Brooklyn —

Politics has infiltrated unlikely New York City locales this election cycle, with novel voter registration efforts popping up at sites ranging from food trucks to hospitals.

Two days before New York’s Oct. 14 voter registration deadline, volunteers staked out the main entrance to Coney Island Hospital stopping passers-by with two entreaties – register to vote and, while you’re at it, register to become an organ donor at death.

Hospital visitors were a lot more enthusiastic about voting than donating their organs.

Abida Sattar, Rosanne DeGennaro and Dr. Tim Law, all members of the Coney Island Hospital Community Advisory Board, said they have registered a number of southern Brooklynites over the past seven months, but most skipped the organ donor enrollment section, which was added to New York’s voter registration forms in 2009.

The reluctance is nothing new. Although the opportunity to register as an organ donor has long been available on New York driver registration forms, just 26 percent of New York adults have registered as donors, according to Donate Life America’s 2016 Donor Designation Report Card. That’s the second-lowest rate of all U.S. states and territories and far below the national average of 50 percent.

“Nobody registered for organ donations,” Sattar reported matter-of-factly after working four shifts leading up to the registration deadline. DeGennaro noted the volunteers’ job was simply to ask about organ donation, not to pressure anyone to sign up.

Culture Clashes

In southern Brooklyn, culture and religion play a supporting role in the opposition by some New Yorkers to organ donation. Coney Island Hospital serves not only the neighborhood from which it takes its name, but also parts of Bensonhurst, Gravesend, Bath Beach, Brighton Beach and Sheepshead Bay – areas with thriving Chinese, Russian, Ukrainian, Pakistani and Mexican immigrant populations, among others.

Sattar is Pakistani and lives in Brighton Beach. She said that Muslims disagree as to whether Islam permits organ donation, which could explain some Pakistanis’ reluctance to sign up.

Law, chief executive adviser at the Chinese American Social Services Center in Bensonhurst, estimated that 95 percent of elderly Chinese refused to sign up as organ donors. “If you’re missing any piece of the body, heaven will not take you,” he said many believed. But younger Chinese people who have been educated in the U.S. are more willing to become organ donors, he added.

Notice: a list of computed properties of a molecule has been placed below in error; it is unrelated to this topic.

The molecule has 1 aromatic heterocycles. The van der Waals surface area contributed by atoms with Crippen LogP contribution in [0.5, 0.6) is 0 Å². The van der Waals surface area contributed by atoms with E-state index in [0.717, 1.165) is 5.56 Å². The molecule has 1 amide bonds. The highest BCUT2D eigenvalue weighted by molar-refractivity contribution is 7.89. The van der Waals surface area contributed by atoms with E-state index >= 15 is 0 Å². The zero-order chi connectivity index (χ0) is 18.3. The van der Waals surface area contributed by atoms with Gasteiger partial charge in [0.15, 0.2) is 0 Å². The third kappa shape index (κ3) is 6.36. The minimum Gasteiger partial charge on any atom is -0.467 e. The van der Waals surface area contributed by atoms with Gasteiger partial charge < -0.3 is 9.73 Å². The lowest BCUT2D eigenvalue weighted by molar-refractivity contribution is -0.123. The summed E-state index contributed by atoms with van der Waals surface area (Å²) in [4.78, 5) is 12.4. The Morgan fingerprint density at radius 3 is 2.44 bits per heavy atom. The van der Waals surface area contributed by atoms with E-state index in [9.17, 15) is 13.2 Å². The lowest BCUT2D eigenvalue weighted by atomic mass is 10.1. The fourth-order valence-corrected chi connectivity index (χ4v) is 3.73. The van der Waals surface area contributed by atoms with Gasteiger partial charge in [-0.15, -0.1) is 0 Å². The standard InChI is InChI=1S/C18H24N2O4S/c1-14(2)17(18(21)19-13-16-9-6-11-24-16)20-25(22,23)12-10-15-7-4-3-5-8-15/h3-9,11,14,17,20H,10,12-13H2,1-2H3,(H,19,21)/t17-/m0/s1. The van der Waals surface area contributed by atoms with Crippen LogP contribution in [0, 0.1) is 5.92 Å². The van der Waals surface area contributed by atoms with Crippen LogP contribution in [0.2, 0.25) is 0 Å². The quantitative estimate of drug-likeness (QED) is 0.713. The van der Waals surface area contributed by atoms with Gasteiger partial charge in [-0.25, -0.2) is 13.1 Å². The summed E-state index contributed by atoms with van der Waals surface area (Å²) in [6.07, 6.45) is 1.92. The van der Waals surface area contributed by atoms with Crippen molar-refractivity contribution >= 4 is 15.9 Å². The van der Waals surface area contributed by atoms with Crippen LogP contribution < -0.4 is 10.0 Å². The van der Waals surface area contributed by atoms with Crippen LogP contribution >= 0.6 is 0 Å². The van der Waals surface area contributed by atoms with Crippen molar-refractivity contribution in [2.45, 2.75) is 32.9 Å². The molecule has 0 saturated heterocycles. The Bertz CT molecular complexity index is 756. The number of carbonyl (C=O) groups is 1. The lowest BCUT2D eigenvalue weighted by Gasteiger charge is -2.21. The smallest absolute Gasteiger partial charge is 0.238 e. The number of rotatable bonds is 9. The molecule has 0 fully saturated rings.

The combined voter and organ donor registration drive at Coney Island Hospital and other New York City Health and Hospitals Corporation facilities were part of a statewide initiative to boost the number of organ donors. The number of new donors who signed up through voter registration increased dramatically between 2010 and 2012, according to the New York Alliance for Donation, a consortium of organ, eye and tissue recovery organizations in New York State. But the total of new enrollees statewide didn’t budge, which led the alliance to conclude that fewer New Yorkers are registering as organ donors through the Department of Motor Vehicles.

Meanwhile, New York has the third-highest demand for organs in the country, according to the U.S. Department of Health and Human Services. As of Oct. 28, New Yorkers are waiting for 8,095 kidneys, 1,109 livers, 346 hearts, 164 pancreases, 60 lungs and 8 intestines.

Upstate and western counties typically have higher organ donor registration rates than those in New York City, data compiled in March 2016 by Donate Life America showed.

Sattar, DeGennaro and Law registered about five voters during the first hour of their shift two days before registration closed, but not many agreed to become an organ donor.

One woman who registered with two young children in tow and who declined to give her name, gave a simple, emphatic answer when asked if she was becoming an organ donor: “No.”


What States Have the Most and Least Organ Donors?   (Includes District of Columbia and Puerto Rico)

Top 5 (by percentage of adults registered):

  1. Montana – 89%
  2. Alaska – 86%
  3. Washington – 85%
  4. Utah – 76%
  5. Oregon – 75%

Bottom 5 (by percentage of adults registered):

  1. West Virginia – 39%
  2. New Jersey – 37%
  3. Mississippi – 32%
  4. New York – 26%
  5. Puerto Rico – 19%

Source: Donate Life America’s 2016 Donor Designation Report Card